The annual plenum of the Communist Party's Central Committee will draw to a close today, and a communique endorsing the next five-year plan (2011-15) is expected.
But all eyes will be on whether Vice-President Xi Jinping will be promoted to deputy chairman of the Central Military Commission.
With vice-presidency and a leading role on the Central Committee's powerful Secretariat, the latest military promotion, if announced today, will cement his status as the likely successor to take over power in 2012.
Xi's promotion is important as it will mark a new phase for the delicate preparations for the leadership succession in autumn 2012, when the party's 18th congress is scheduled.
That congress will see the transition of power from the fourth generation of leadership under President Hu Jintao and Premier Wen Jiabao to the fifth generation - including Xi and Li Keqiang , currently the executive vice-premier.
Although it is still two years away, Xi's promotion is likely to spur further speculation over the most important positions in the new leadership line-up, namely the composition of the Politburo Standing Committee.
But trying to predict personnel changes in the mainland leadership is always a foolhardy endeavour, not least because of the utmost secrecy surrounding this issue. So far, few of those positions have been settled and many rounds of lobbying and horse-trading among different factions are expected in the next two years until the final compromise is reached. Other variables also include the degree of influence Hu will wield to promote his allies after he retires in 2012, and that of former president Jiang Zemin - who is believed to still hold considerable sway within the party even though he retired in 2004.
In this context, it is interesting to note the rumours began circulating in Beijing a week before the plenum that Jiang's health was failing - and even that he had died.
But going by past experience, it is possible to make an educated guess as to the leadership change in 2012 - particularly after Hu took over from Jiang in 2002, a process billed as the first orderly transition of power in the history of the People's Republic.
The age limitation and term limits appear to be institutionalised for leadership changes.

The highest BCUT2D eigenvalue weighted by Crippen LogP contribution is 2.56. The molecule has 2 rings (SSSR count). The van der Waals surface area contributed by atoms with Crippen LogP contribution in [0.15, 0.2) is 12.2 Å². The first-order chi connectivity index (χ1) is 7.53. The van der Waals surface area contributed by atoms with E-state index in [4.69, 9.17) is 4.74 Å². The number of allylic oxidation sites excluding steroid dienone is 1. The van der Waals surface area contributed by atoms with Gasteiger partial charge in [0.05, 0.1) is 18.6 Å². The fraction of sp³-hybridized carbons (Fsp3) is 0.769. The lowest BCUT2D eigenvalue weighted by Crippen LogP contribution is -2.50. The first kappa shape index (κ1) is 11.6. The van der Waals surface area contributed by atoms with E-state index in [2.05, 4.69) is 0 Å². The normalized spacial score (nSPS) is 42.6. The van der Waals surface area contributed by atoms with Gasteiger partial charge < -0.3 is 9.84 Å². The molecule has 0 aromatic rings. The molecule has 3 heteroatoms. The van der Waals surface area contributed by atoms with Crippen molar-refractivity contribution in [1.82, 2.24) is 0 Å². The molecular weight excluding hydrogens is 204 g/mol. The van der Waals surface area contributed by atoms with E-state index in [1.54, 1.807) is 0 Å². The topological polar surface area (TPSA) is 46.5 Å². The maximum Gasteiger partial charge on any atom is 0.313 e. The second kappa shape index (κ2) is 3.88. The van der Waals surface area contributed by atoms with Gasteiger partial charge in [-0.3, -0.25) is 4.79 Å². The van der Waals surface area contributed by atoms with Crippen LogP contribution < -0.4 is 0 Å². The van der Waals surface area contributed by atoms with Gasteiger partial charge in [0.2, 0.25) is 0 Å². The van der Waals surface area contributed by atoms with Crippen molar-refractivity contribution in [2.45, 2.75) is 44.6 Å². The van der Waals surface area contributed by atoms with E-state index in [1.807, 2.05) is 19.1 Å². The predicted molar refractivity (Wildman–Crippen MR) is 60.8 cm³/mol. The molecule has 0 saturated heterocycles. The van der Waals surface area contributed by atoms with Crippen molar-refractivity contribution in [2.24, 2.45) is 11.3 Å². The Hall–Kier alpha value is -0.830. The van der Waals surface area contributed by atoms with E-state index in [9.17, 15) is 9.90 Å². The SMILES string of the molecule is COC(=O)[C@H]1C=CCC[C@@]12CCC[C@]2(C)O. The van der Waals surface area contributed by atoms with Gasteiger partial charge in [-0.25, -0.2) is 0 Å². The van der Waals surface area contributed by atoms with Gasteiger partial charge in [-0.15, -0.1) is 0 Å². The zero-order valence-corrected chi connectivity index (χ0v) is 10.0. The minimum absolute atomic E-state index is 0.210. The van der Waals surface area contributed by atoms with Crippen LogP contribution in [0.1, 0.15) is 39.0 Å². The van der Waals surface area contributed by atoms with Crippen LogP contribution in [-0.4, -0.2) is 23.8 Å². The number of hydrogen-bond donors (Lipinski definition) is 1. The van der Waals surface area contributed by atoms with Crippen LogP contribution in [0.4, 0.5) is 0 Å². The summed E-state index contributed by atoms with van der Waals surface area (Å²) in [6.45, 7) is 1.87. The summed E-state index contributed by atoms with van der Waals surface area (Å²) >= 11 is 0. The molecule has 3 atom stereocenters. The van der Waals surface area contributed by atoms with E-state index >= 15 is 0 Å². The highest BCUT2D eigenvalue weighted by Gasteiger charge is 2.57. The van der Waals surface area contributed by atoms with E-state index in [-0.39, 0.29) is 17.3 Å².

Except for Xi and Li, all other seven members of the Politburo Standing Committee will have reached the age of 68, the yardstick for retirement for Politburo members, or older. Those include Hu, who will be 70, and Wen, also 70 - both of whom will have served two terms. While Xi is set to take over from Hu, Li is generally expected to succeed Wen as the premier.
But beyond those two, the list is wide open. Ask informed analysts or officials, and each will produce their own list. But the following group of candidates is generally believed to be in with a stronger chance: Vice-Premier Wang Qishan , 62, Li Yuanchao , 60, director of the party's powerful Organisation Department, Wang Yang , 55, the party boss of Guangdong, Bo Xilai , 61, the party boss of Chongqing, and Hu Chunhua , 47, the party boss of Inner Mongolia .
Of that list, Bo and Hu are controversial choices. Bo, a son of former party leader Bo Yibo , caused a stir on the mainland last year by launching two citywide campaigns. The first was against triads, leading to the arrests of several dozen officials and businessmen. The second was encouraging residents to sing revolutionary songs. These dual campaigns of 'attacking the black [society] and singing the red [songs]' have won him nationwide support but caused some discomfort among top leaders over his true intentions.
Hu Chunhua, one of the youngest provincial party secretaries, is widely known as a strong ally of President Hu and a rising political star. Some analysts have already seen the younger Hu as a strong candidate to lead the sixth-generation leadership from 2022. Promoting the younger Hu to the Standing Committee or at least the Politburo will be seen as the key test of the older Hu's influence.
Another interesting development is that there have been growing calls within the party for cutting the number of seats on the standing committee from nine to seven to facilitate better and quicker decision-making while expanding the Politburo.
Looking at the recent party history, particularly from 1978, the sizes of the previous standing committees ranged from five to seven. At the 16th party congress in 2002, however, the Standing Committee was expanded from seven to nine members - a move some Western analysts interpreted as engineered by retiring president Jiang to maintain his influence by promoting more allies.